Remix

Case number:845813-2000783
Topic:Game: Tools
Opened by:Enzyme
Status:Closed
Type:Suggestion
Opened on:Monday, June 1, 2015 - 01:50
Last modified:Wednesday, August 16, 2017 - 22:12

Remix should be available on all puzzles.
For years the best tool we have had to create beta hairpins has been Rebuild which can take over an hour of testing different positions before rebuild will find one acceptable hairpin.
The longest it has taken me to correct a hairpin with remix is 20 minutes.
After finally giving us tools to help cope with the disfunctional rebuild, it makes no sense for one of them to be unavailable on any puzzle

(Mon, 06/01/2015 - 01:50  |  6 comments)


jflat06's picture
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We don't provide Remix on non-design puzzles because it operates on a reduced fragment set, which is bad for prediction puzzles.

The loops that Remix gives you are 'ideal for design'. They are common and stable fragments that have a good chance of folding up, and you can design your protein to incorporate them.

However, in prediction puzzles, the actual loop or fragment that belongs in a certain area of the protein might not even be available from the Remix tool. Thus, if you were to use Remix, you would end up with nothing but incorrect fragments.

Enzyme's picture
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If Rebuild cannot find correct structures and Remix cannot provide correct structures. Looks like we have a Mexican standoff

Enzyme's picture
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Susume's picture
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I'm guessing from your screenshot that you are not satisfied with the shape of the beta hairpin turns. Two ways to improve them are to make sure they are made with appropriate amino acids (not every sequence of aminos can make a nice 2-residue turn) and to fan the strands (like a chinese fan) so the sheet is not a straight wall. I use this link as a guide in making 2-residue hairpins: http://www.rpi.edu/dept/chem-eng/Biotech-Environ/Ryan/super1.html (You may already know this stuff, but someone else may find it helpful.)

The shape of hairpin you are getting is Type I, where both aminos adopt an alpha helix shape. Looking at the turns end-on as in your picture, this shape pushes the right-hand strand end down relative to the left-hand, which is the opposite of what you want for the more common type I' or type II' turns. Type I' and II' turns require one or both residues to be glycine (see link) so if you don't have that, the type I helix-like turn may be the best you can get. To make type I' or II' possible, make sure your aminos are gly+gly, asp+gly, asn+gly, or gly+polar.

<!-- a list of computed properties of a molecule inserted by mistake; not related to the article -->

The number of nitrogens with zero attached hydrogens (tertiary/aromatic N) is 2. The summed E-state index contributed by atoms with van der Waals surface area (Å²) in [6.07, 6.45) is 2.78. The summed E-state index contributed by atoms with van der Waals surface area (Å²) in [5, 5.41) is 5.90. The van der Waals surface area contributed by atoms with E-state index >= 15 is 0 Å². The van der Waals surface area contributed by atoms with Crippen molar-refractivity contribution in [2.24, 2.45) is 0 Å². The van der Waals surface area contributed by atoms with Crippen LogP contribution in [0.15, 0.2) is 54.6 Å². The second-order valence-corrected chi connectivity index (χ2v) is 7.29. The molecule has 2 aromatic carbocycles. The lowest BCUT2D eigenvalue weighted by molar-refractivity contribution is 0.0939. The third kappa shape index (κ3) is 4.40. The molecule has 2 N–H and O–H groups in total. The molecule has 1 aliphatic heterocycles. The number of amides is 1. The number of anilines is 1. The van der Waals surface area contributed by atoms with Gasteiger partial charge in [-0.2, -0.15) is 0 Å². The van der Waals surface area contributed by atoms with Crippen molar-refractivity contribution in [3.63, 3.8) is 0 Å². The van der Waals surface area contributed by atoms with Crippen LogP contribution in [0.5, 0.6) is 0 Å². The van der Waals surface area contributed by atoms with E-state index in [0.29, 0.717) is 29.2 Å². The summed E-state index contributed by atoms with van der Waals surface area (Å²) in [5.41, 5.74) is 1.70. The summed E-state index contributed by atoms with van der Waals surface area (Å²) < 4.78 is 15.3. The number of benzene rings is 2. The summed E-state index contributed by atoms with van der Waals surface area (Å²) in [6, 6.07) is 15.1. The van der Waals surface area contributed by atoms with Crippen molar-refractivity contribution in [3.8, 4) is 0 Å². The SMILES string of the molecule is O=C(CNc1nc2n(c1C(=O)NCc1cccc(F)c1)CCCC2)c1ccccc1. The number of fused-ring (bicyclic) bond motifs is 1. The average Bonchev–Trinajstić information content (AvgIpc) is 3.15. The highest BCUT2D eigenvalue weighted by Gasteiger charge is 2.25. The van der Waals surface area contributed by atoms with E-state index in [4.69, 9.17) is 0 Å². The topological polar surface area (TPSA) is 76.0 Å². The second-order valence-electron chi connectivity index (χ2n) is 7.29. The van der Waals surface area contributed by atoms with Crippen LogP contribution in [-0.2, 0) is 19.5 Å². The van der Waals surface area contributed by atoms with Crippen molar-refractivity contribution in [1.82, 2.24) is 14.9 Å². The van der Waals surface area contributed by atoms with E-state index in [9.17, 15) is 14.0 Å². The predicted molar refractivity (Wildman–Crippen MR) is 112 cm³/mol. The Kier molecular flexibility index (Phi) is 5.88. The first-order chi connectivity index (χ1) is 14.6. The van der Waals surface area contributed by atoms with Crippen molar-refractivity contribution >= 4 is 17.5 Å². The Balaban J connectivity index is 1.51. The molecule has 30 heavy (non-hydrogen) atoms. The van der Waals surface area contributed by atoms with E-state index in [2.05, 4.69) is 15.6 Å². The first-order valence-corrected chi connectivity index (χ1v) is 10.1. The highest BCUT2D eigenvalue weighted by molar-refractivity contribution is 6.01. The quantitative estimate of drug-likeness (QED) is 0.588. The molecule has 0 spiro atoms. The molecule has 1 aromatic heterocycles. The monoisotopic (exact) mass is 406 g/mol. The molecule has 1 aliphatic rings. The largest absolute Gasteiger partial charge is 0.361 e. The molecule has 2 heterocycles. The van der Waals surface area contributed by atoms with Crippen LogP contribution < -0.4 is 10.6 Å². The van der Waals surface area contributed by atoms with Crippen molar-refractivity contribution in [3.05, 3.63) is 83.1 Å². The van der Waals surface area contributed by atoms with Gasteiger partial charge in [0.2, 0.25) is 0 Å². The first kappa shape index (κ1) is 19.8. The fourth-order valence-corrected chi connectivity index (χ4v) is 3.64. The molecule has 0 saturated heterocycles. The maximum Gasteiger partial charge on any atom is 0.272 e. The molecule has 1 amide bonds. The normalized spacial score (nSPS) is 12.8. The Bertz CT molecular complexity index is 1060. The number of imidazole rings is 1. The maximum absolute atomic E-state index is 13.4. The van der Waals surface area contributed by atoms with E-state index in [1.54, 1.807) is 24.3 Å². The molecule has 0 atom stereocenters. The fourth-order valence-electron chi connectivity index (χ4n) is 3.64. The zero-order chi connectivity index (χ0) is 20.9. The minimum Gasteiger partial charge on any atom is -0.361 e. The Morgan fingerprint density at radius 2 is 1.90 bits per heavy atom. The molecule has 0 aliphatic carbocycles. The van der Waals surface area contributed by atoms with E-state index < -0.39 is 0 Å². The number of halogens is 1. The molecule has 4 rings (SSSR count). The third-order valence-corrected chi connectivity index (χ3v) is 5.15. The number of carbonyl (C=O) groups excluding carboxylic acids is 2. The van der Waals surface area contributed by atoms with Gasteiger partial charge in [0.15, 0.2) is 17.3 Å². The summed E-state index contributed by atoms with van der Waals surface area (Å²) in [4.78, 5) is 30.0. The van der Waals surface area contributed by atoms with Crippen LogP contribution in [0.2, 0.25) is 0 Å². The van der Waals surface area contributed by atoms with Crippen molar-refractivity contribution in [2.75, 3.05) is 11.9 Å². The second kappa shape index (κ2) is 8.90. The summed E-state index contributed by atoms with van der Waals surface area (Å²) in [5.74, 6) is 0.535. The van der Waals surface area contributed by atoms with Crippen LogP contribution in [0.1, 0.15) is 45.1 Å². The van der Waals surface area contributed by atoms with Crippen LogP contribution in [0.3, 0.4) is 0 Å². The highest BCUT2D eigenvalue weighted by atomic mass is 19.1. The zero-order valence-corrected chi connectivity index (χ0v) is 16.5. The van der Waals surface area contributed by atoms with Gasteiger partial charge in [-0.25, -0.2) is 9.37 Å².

To give the turns better end-points for forming a type I' or II' turn, cut the strands apart and try fanning them (rotating from the center point) so each left hand strand end (facing you as in the pic) is a little lower than the one to its right. Rotating the strands from their midpoints will also place the farther ends of the strands in the same relationship. Strand ends 2 and 3 as highlighted in your pic are in the desired relationship, so you can just rotate strands 1 (so its near end is lower) and 4 (near end higher) to get them all in a fan.

This image shows the desired fan shape: http://foldit.wikia.com/wiki/Puzzle_641?file=Irc_202811_1350836858_S1_Ch_Garnier.png

I can't promise this will make rebuild give you pretty 2-residue hairpins, but it will improve your odds.

Enzyme's picture
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One of the 2 segment hairpins is gly-tyr. The other is asp-gly. And I know rebuilding for hours can give good hairpins. My problem is the sheer amount of time wasted, to quote your link, "one of the simplest supersecondary structures". Many puzzles it is not as great of an issue. The two puzzles where it bothers me the most are the last two de-novo puzzles where literally half of the build time needed to create a fold is spent trying to keep the hairpins together

Enzyme's picture
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Status: Open » Closed

fixed at some point, but not as a result of player feedback.

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